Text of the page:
Viet Nam: Drought and Saltwater Intrusion Situation Update No. 5 (as of 29 July 2016)
This update is issued on behalf of the United Nations Resident Coordinator in Viet Nam. It covers the period from 12 to 29 July 2016. The next update will be issued as new information becomes available.
Since January 2016, intense drought and saltwater intrusion has severely affected more than 2 million people in 18 provinces. Although drought conditions are over in the Mekong Delta and the Central Highlands, it is still on-going in South-Central Viet Nam, until September.
However, impact for affected households hasn’t reduced with farmland continuing to be affected and needs still remaining, mainly on water storage and purification, hygiene promotion, nutritional support and livelihood recovery.
With crops currently being re-planted and harvesting only expected by October-November, farmers now experience a lean period with no significant income being generated.
To date, 34% of the Emergency Response Plan appeal of US$48.5 million has been mobilized from various donors.
Funding gaps remain for food security livelihoods, with only 12% of required funds mobilized so far.
The following immediate recovery needs have been prioritized by the Government: water supplies for vulnerable groups, school and health facilities; and provision of rice and other food, seeds and loans for livelihood recovery. provinces affected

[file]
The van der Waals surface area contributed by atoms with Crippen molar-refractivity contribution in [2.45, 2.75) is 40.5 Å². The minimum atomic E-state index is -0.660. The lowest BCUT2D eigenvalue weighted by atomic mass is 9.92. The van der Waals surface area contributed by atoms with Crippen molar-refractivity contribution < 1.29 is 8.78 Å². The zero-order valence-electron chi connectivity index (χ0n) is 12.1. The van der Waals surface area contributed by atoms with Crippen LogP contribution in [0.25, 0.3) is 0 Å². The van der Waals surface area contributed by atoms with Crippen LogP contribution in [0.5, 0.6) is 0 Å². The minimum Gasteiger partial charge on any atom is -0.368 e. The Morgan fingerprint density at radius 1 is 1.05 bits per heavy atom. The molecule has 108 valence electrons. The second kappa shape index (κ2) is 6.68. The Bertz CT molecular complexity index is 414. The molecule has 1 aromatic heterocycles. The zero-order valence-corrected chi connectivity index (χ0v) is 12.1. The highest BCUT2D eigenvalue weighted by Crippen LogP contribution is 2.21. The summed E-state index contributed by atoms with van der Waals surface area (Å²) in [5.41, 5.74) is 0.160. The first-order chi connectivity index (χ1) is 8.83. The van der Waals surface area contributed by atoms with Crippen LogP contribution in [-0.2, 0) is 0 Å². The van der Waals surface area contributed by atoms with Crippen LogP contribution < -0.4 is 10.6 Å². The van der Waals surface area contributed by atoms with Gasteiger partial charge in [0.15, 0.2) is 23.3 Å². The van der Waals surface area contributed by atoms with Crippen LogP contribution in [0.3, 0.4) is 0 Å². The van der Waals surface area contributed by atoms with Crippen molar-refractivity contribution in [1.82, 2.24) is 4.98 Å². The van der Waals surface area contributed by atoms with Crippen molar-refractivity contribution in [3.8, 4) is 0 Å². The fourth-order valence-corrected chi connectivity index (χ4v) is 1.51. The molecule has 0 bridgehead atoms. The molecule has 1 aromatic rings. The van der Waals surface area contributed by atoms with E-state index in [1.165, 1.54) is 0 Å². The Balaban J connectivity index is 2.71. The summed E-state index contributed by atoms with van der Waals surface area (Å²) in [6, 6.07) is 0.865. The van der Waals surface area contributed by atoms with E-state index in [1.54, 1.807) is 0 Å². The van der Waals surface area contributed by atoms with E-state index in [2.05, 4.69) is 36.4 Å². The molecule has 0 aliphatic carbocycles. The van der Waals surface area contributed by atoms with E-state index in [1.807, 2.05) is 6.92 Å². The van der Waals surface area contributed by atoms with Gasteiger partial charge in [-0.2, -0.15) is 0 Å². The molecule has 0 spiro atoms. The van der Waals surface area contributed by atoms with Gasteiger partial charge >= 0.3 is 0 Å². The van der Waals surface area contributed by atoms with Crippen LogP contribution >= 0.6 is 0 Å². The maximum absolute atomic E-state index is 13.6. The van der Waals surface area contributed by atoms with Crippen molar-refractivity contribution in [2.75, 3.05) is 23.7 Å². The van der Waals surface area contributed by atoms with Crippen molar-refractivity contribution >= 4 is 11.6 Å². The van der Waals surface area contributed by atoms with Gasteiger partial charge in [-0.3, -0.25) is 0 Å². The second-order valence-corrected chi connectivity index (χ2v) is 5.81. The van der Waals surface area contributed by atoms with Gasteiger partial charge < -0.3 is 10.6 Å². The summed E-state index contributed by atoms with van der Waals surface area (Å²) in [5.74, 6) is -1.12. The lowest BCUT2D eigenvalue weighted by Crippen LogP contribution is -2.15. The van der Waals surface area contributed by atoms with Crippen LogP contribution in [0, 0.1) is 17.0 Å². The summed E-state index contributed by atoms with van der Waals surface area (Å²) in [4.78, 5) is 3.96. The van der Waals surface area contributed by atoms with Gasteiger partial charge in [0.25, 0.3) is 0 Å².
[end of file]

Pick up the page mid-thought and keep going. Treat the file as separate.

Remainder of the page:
659,245ha of crops damaged or lost
0.35% GDP estimated total economic loss
34% of emergency appeal covered
Source for damage and loss data: Central Committee of Natural Disaster Prevention and Control
While drought hydro-meteorological conditions have officially been declared over by MARD in the Mekong Delta and Central Highlands since the end of June, drought and water shortages are still continuing until September in South-Central Vietnam (Binh Thuan, Ninh Thuan and Khanh Hoa).
Rains remain irregular, particularly in the Central Highlands with river water levels at 35 to 65% compared to the same time last year.
River water levels in the Mekong Delta are also gradually increasing, particularly upstream as part the annual slow-onset flooding, but are still 0.2 to 0.5m lower than the same levels last year.
The Government’s La Nina forecast is still at 75% likelihood, with the Government’s National Centre for HydroMeteorological Forecasting (NCHMF) planning to issue an updated forecast on 18 August.
With most crops currently being re-planted (perennial, rice and others) and harvesting only expected by end of October or November, the majority of farmers are currently experiencing a lean period with no significant income being generated.